As PC hardware continues to speed up, so does software, and the Windows operating system is no exception. This is especially true of startup time. Once you’re up and running, however, there are other performance factors to consider. Even the most current version of Windows isn’t immune to slowdowns, and not everyone is ready to upgrade from Windows 10 to Windows 11 yet. These tips for speeding up Windows work just as well whether you’re running version 10 or 11.
The problem with a lot of articles that tell you how to speed up Windows is that they tell you to turn off some of the operating system’s more fun features, such as visual animations. Most of our tips show you ways to speed up your Windows system without compromising its appearance and functionality. Most of the tips can be done for free, but some involve spending a little cash on software or hardware. For people with older, low-power machines who want a speed boost but don’t care about extra goodies, a couple of the tips that you’ll find toward the end of this list do boost system performance at the expense of visual bling.
Note that you should beware of those “Speed Up Your PC!” ads for registry cleaners, which often lead to malware. Microsoft categorically does not support the use of registry cleaners for Windows 10.
Something that is recommended is to keep your OS version up to date, though we didn’t list this as a tip because everyone should be doing it regardless. Periodically head to Settings > Windows Update to see whether there are any security and reliability updates you should install. Your PC may run faster after an update since it can include hardware driver updates. Do it even if you don’t want a big feature update—you can delay those major updates in the same section of Settings.
Let us have a look at a few tips with the help of which you can enhance your PC performance.
Tips to enhance your PC performance:
1- Motherboard Change:
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2- Limit Startup Processes:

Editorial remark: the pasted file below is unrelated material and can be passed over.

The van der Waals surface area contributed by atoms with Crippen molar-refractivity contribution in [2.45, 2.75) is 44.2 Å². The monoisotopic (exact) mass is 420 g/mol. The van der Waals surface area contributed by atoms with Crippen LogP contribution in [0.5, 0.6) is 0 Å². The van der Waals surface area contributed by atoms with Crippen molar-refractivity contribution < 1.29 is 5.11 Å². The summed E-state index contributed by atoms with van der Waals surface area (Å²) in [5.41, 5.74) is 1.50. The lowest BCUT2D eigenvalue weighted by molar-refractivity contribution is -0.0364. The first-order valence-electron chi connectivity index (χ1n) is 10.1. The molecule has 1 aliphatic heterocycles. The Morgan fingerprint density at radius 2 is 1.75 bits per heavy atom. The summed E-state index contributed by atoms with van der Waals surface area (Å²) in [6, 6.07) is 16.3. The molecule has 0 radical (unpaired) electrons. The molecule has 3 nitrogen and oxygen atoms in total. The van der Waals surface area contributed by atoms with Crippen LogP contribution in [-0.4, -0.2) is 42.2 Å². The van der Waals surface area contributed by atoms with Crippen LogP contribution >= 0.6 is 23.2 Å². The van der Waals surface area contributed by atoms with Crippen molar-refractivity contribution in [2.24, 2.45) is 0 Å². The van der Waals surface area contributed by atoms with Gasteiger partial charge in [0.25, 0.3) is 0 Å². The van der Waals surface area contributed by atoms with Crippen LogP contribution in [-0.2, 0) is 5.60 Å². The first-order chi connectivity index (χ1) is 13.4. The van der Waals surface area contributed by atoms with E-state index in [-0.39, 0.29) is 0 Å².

A lot of programs install side processes that run every time you start your PC, and some of them are not things you need running on your system all the time. Compared with Windows 7, where you had to run the MSCONFIG utility, newer versions of Windows give you an easier way to limit what runs at startup from the updated Task Manager.
The easiest way to invoke the Task Manager is by pressing Ctrl-Shift-Esc. Switch to the Startup tab, and you’ll see all the programs that load at Windows startup. The dialog box even has a column that shows you the Startup impact for each.
The Status column shows whether the program is enabled to run at startup or not. You can right-click on any entry to change this status. It’s usually fairly easy to see things you don’t want to run.
For example, if you never use iTunes, you probably don’t need iTunesHelper running all the time.
3- Add More RAM:
Both Windows 10 and 11 manage memory more efficiently than earlier versions of the OS, but more memory always can potentially speed up PC operations. The bigger RAM makers’ (Crucial, Kingston, Corsair) websites all offer product finders that show you which type of RAM your PC takes, and prices are pretty reasonable. You can get 8GB of high-performance DDR4 RAM for less than $50.
If $50 or so is too much and your computer is old, has a hard drive rather than an SSD (see below), and has little RAM, you could try using ReadyBoost with a USB stick. It caches data on the portable storage device’s storage to speed up memory access that would be slower with a spinning hard drive. Just go to the USB key’s File Explorer entry, right-click to open Properties, and switch to the ReadyBoost tab to get going. For most up-to-date systems, this feature won’t be available and would provide no performance boost.
Adding RAM isn’t always an option, however, so not everyone will be able to use this tip. With some of today’s Windows devices, such as the Surface Pro tablets, it’s just not possible. Gaming and business laptops often still allow RAM upgrades, but that’s becoming rarer. The new, slimmer ultrabooks and convertibles usually sport fixed memory.
4- Install an SSD:
Installing and running demanding applications such as Adobe Photoshop happens much faster with an SSD. An SSD also greatly benefits Windows at startup. Apps from the Microsoft Store can easily be moved from a spinning hard drive to an SSD on the Settings’ Apps and Features page.
For system speedup, it makes sense to replace your internal startup hard drive, and if you use a laptop, this may also be an option. But an external SSD with a USB 3.0 connection can also give you a speed boost in applications that use a lot of storage.
5- Change Power Mode to Best Performance:
If you want to save electricity, changing the power setting on your PC to high performance isn’t ideal, but it could boost computing speed. Head to the Settings app’s System > Power & Sleep option and then click the Additional Power Settings link. From here, click the dropdown arrow on the right side to Show Additional Plans and then choose High Performance.
On Windows 11, you can select Better Performance or Best Performance in Settings > System > Power & battery, as shown in the screenshot above. There’s no need to select Show Additional Plans as in Windows 10.
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